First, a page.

Deciphering the PAL Logic

A project log for Reverse Engineering The Weather STAR 4000

The Weather STAR 4000: A Journey of reverse engineering the hardware to an iconic machine of the 1980s/90s.

techknighttechknight 03/11/2021 at 00:151 Comment

Once all of the dumps of all the PALs are obtained, thats when things get interesting. We have to turn those dumps into logic diagrams. 

At this point, I began searching around on the internet to see if there were any projects that could decode the "dumps" back into the logic that I needed to help demystify the architecture of the system. Mainly, the memory map. 

I decided to go with this project here:

In order to get the logic out of the dump, I have to convert it into a format that this program/script can understand. That's where I had a friend of mine make a utility to do this in C# as I was busy with other things and he wanted to help contribute. 

There were a few bugs that needed worked out, But.... the tool work pretty well. you could specify the file, number of inputs, and then number of outputs.  However, the tool still has a few bugs where it doesn't put a comma where its needed, and it orders the signal names wrong. But that's not a big deal, I just have to remember that I have to swap those around when it generates the CSV file. 

Eventually, you end up with something like this: 

This represents the CSV file that the ReGAL python scripts require to be able to generate the verilog output. 

But, as you can see, we still have a layer of obfuscation that we need to work through. And that is the signal names. only thing it knows is i0-ix, and Q0, through Qx. 

What we have to do at this point is basically rename the signals in the csv file to ones that actually make sense. And the only way to do this is by looking at the schematic, and attempt to make educated guesses based on the circuit design, and how the PAL is used. Takes pretty good critical thinking skills here. 

Otherwise if you don't perform this step, you end up with this after you run the script:

Not very helpful, unless you wanna do this the hard way, of course. :-)

So, back to the schematic to see what we can decipher. There are plenty of things here we can take out of the equation that are known constants. For example, the CPU itself:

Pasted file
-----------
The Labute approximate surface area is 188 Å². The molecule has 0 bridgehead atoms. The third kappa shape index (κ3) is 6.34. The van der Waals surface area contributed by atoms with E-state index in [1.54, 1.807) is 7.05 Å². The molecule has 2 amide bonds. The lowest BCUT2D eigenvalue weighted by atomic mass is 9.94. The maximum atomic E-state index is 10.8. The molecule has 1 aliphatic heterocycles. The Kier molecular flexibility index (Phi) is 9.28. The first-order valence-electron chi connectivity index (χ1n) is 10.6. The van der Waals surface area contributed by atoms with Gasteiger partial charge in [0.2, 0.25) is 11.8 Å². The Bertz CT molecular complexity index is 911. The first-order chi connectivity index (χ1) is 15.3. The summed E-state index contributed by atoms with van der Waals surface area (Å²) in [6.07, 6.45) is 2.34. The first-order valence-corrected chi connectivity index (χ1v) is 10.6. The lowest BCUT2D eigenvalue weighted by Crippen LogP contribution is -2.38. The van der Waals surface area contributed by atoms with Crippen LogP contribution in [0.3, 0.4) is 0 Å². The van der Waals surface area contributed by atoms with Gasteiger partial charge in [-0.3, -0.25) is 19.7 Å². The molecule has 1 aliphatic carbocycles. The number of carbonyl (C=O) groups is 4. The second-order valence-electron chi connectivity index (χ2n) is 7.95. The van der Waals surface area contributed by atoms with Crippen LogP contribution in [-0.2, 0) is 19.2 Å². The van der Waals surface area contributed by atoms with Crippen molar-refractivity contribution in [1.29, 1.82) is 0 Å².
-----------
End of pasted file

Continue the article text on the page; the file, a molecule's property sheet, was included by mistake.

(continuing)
We know what all those signals are on the 68K CPU. so we can define all those net values. 

For the sake of this discussion, Lets pick U48 which is an AMPAL16L8. Lets see if any of these signals match up into what is connected into U48:

Here we go. the majority of the inputs are connected into the CPU Bus. So we can go ahead and name those nets in the CSV file going into ReGAL. we can also see the R/W line connected, as well as the Address Strobe and some address lines. So this chip does address decoding. We can safely make this assumption. 

Next thing is to look at what other chips are hooked into that PAL, especially on the outputs:

Ah! we see that the ROMs are connected into this IC. So we know for certain that this is an address decoding PAL, which will be critical to figure out for deciphering the architecture. 

Wash... Rinse... Repeat. Given known facts that its VMEBus, and where else traces are connected, you can figure it out. Eventually, I end up with this: 

Perfect! One chip down. So, we can go ahead and rename our signals in the CSV file for processing. 

That's better! At least this will make the logic much easier to understand. Now, it is time to run it through the ReGAL script. 

Bingo! Now, isn't that easier to read and figure out? I think so. Now, it is just a matter of going through each and every PAL and do these steps. 

Note: There will be signal names that you just don't know what they are doing. And I still have that. But it is what it is. We can make educated best guesses here and still get what we need. 

Eventually it starts to look more complete: (prepare to spend many more hours, as I did)


Ken Yap wrote 03/11/2021 at 00:48 point

Thanks! That is a useful tute on reverse engineering PAL/GALs. Took note of ReGAL.

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